Welcome to day one of the new Matter News.
Since launching four years ago, Matter has invested time and energy into lengthy investigative features centered on policing and development, maintaining a sporadic, “magazine-style” publishing pace and supplementing coverage with livestreams, videos and data visualizations – a punishing workload for a small, nonprofit newsroom staffed in part by volunteers. As a result, stories have generally posted to the website infrequently, making it more challenging to grow both readership and the membership base essential to creating a sustainable news organization.
Moving forward, policing and development will continue to factor in Matter’s coverage, existing as subsections under a new “Community” tab, which will allow us to explore a wider range of issues important to Columbus residents, in particular those too often left out of the conversation.
In addition, we’ll be expanding into cultural coverage, with regular features centered on the artists, musicians and writers who live and work in Columbus. Today, for instance, you can read a feature on poet, author and cultural critic Hanif Abdurraqib, who will be speaking at the Columbus Museum of Art tonight (Tuesday, Nov. 1).
We are also introducing a new “Voices” section, which will be home to a recurring series of columnists, including Jack Shuler, the director of journalism at Denison University and author of This Is Ohio: The Overdose Crisis and the Front Lines of a New America, who will contribute a monthly column on the ongoing opioid crisis. This in addition to a monthly LGBTQ+ column from local poet Abigail Goodhart and a civically and culturally engaged column courtesy writer Taylor Dorrell.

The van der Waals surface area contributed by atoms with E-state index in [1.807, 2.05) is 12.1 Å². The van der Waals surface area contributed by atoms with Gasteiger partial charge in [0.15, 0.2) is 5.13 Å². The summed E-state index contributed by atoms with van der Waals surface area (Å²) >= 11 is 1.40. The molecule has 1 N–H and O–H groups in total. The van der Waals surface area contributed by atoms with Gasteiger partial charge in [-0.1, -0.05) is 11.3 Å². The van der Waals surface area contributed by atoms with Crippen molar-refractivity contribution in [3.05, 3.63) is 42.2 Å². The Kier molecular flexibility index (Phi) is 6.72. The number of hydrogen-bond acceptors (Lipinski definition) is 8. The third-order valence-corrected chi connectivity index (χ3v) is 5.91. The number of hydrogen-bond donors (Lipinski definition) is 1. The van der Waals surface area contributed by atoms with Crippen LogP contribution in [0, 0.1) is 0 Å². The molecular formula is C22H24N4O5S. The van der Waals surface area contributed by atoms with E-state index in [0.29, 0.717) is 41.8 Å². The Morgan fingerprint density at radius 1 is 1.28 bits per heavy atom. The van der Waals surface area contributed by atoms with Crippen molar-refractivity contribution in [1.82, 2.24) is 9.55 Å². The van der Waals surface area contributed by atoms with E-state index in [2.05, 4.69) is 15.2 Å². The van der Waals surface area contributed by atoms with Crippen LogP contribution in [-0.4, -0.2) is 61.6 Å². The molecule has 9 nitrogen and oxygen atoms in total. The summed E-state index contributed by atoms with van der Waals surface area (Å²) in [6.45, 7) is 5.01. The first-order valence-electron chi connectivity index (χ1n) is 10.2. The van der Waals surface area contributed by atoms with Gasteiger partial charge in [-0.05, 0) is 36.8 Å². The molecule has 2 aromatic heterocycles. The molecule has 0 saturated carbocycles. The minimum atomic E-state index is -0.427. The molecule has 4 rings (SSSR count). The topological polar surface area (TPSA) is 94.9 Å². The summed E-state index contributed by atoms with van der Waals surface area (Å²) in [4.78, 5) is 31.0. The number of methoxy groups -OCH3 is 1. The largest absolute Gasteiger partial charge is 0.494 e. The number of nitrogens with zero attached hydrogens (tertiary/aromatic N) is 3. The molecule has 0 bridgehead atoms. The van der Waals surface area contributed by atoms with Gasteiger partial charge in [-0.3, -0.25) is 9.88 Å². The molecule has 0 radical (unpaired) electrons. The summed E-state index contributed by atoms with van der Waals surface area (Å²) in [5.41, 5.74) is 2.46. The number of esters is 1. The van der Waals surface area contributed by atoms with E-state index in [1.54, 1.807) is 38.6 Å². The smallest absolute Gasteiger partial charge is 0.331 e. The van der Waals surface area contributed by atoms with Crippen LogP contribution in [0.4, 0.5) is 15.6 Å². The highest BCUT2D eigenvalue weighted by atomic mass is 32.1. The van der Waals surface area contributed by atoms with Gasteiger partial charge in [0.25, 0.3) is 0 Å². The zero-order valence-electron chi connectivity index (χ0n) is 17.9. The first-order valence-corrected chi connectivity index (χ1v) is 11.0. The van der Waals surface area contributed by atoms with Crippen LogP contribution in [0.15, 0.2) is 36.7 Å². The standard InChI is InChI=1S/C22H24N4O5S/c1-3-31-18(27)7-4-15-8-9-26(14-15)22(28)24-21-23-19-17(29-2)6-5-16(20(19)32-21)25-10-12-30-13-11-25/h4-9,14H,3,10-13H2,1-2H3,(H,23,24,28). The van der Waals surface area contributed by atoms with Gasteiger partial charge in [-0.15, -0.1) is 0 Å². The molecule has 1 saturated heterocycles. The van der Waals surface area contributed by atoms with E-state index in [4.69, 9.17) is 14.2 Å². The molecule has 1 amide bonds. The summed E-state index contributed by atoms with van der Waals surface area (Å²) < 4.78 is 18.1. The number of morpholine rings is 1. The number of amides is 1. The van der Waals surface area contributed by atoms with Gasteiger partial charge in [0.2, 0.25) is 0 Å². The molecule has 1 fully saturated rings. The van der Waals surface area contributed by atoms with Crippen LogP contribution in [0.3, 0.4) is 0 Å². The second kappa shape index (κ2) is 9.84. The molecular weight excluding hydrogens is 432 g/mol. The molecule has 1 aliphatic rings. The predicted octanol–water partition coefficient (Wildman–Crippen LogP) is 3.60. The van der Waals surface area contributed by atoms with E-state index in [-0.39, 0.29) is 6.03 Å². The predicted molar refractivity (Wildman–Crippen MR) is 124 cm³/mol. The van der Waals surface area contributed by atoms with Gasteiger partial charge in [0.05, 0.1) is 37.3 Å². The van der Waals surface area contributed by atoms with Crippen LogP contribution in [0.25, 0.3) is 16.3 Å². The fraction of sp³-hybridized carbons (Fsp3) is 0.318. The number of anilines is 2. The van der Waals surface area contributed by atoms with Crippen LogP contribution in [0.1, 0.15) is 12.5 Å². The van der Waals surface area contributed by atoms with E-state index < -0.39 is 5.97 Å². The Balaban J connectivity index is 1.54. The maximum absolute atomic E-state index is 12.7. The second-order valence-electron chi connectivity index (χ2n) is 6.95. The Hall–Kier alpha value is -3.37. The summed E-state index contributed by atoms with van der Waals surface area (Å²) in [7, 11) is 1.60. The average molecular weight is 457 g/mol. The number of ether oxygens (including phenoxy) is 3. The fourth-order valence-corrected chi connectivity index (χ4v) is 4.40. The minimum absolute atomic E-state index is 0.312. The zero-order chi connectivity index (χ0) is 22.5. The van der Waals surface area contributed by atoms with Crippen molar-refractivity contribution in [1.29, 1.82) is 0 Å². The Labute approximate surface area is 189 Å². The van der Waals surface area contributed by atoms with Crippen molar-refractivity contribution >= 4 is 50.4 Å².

Matter's editorial refresh coincides with the November kick-start of the 2022 NewsMatch campaign, which runs through the end of the year and will allow us to receive up to $15,000 in matching grant money to fund the types of stories we see lacking in the city.
So, while Matter will never institute a paywall, if you have the means to sign up as a monthly donor, it will go a long way toward helping us build something sustainable. We will also continue to seek out larger grants, business donations and sponsorship opportunities.
Obviously, the news business continues to exist in a period of uncertainty, with corporate cuts forcing many from the profession and leaving increased gaps in community coverage. This includes Gannett’s decision this year to shutter Columbus Alive, a publication I worked nearly a decade for, the last six as editor.
While not without its own challenges, the community-supported nonprofit model feels like one with potential to not just survive, but to thrive. At even 1,000 monthly donors, the organization becomes sustainable. At 2,000, expanding coverage and adding staff could quickly become reality. The potential is honestly exciting.
With any fundraising campaign, I think it’s important to show your work, so we will continue to roll out regular features throughout the next two months, with plans to shift to a daily publishing schedule at the start of 2023. (In the coming weeks, we will also publish a handful of existing, longer-in-the-works features courtesy Matter News co-founder and outgoing editor Jaelynn Grisso.)
Keep checking back over the coming days, weeks and months to see what we have in store for you. And thanks for reading. I can’t wait to get to work.